Documentation

# and

Logical AND for symbolic expressions

## Syntax

``A & B``
``and(A,B)``

## Description

example

````A & B` represents the logical AND. `A & B` is true only when both `A` and `B` are true.```
````and(A,B)` is equivalent to `A & B`.```

## Examples

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Combine symbolic inequalities into one condition by using `&`.

```syms x y cond = x>=0 & y>=0;```

Set the assumptions represented by the condition using `assume`.

`assume(cond)`

Verify that the assumptions are set.

`assumptions`
```ans = [ 0 <= x, 0 <= y]```

Define a range for a variable by combining two inequalities into a logical condition using `&`.

```syms x range = 0 < x & x < 1;```

Return the condition at `1/2` and `10` by substituting for `x` using `subs`. The `subs` function does not evaluate the conditions automatically.

```x1 = subs(range,x,1/2) x2 = subs(range,x,10)```
```x1 = 0 < 1/2 & 1/2 < 1 x2 = 0 < 10 & 10 < 1```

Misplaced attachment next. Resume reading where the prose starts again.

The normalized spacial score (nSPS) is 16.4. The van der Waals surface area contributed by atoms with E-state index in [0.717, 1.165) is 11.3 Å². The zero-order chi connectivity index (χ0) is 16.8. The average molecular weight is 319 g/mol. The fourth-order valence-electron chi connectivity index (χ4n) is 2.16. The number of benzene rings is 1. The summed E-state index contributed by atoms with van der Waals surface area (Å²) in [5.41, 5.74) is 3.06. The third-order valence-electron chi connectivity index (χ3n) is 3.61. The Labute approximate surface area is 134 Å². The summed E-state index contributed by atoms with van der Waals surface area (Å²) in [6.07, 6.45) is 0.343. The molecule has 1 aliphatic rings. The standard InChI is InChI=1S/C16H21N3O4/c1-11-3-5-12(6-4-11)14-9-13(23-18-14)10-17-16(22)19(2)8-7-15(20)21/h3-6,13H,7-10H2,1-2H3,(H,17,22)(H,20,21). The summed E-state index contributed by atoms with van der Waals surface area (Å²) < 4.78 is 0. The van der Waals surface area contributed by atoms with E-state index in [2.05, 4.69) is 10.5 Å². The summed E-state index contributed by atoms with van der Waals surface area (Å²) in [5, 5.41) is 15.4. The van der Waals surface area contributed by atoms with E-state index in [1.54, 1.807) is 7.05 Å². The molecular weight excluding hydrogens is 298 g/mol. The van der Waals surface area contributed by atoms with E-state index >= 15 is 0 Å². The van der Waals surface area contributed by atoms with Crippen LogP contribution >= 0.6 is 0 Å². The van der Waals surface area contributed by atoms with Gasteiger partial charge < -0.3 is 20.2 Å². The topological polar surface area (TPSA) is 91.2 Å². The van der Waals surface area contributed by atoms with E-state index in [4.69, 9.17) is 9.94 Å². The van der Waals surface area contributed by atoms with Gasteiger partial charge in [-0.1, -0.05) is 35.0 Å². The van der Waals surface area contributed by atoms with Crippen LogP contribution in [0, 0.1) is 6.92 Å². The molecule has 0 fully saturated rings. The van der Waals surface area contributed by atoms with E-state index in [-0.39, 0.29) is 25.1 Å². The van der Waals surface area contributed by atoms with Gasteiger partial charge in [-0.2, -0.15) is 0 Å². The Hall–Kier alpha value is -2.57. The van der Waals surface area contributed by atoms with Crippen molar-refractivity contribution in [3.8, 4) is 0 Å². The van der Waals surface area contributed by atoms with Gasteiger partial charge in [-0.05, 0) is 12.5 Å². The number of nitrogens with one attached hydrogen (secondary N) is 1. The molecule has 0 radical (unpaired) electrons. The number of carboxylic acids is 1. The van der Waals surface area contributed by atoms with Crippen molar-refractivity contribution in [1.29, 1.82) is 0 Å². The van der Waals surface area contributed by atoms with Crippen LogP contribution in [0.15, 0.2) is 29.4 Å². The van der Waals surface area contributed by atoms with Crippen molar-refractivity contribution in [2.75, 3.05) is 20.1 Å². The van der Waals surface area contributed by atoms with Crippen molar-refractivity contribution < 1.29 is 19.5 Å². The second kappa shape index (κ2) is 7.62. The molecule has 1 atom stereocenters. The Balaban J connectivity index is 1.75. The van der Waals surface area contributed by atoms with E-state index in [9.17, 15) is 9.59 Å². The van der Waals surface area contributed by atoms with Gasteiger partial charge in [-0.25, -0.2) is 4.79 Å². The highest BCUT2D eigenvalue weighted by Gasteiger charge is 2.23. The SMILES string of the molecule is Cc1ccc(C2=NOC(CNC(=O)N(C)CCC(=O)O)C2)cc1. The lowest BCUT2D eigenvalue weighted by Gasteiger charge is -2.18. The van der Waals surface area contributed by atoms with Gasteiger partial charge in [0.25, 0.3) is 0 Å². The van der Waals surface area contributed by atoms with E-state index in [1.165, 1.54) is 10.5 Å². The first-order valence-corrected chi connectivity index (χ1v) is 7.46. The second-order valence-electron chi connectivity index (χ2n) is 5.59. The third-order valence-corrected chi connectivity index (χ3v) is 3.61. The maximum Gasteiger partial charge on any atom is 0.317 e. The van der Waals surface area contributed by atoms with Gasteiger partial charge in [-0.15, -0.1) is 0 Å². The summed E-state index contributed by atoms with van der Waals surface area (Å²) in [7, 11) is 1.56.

Evaluate the inequalities to logical `1` or `0` by using `isAlways`.

```isAlways(x1) isAlways(x2)```
```ans = logical 1 ans = logical 0```

## Input Arguments

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Input, specified as a symbolic equation, inequality, or expression.

Input, specified as a symbolic equation, inequality, or expression.

## Tips

• If you call `simplify` for a logical expression containing symbolic subexpressions, you can get the symbolic values `TRUE` and `FALSE`. These values are not the same as logical `1` (`true`) and logical `0` (`false`). To convert symbolic `TRUE` and `FALSE` to logical values, use `isAlways`.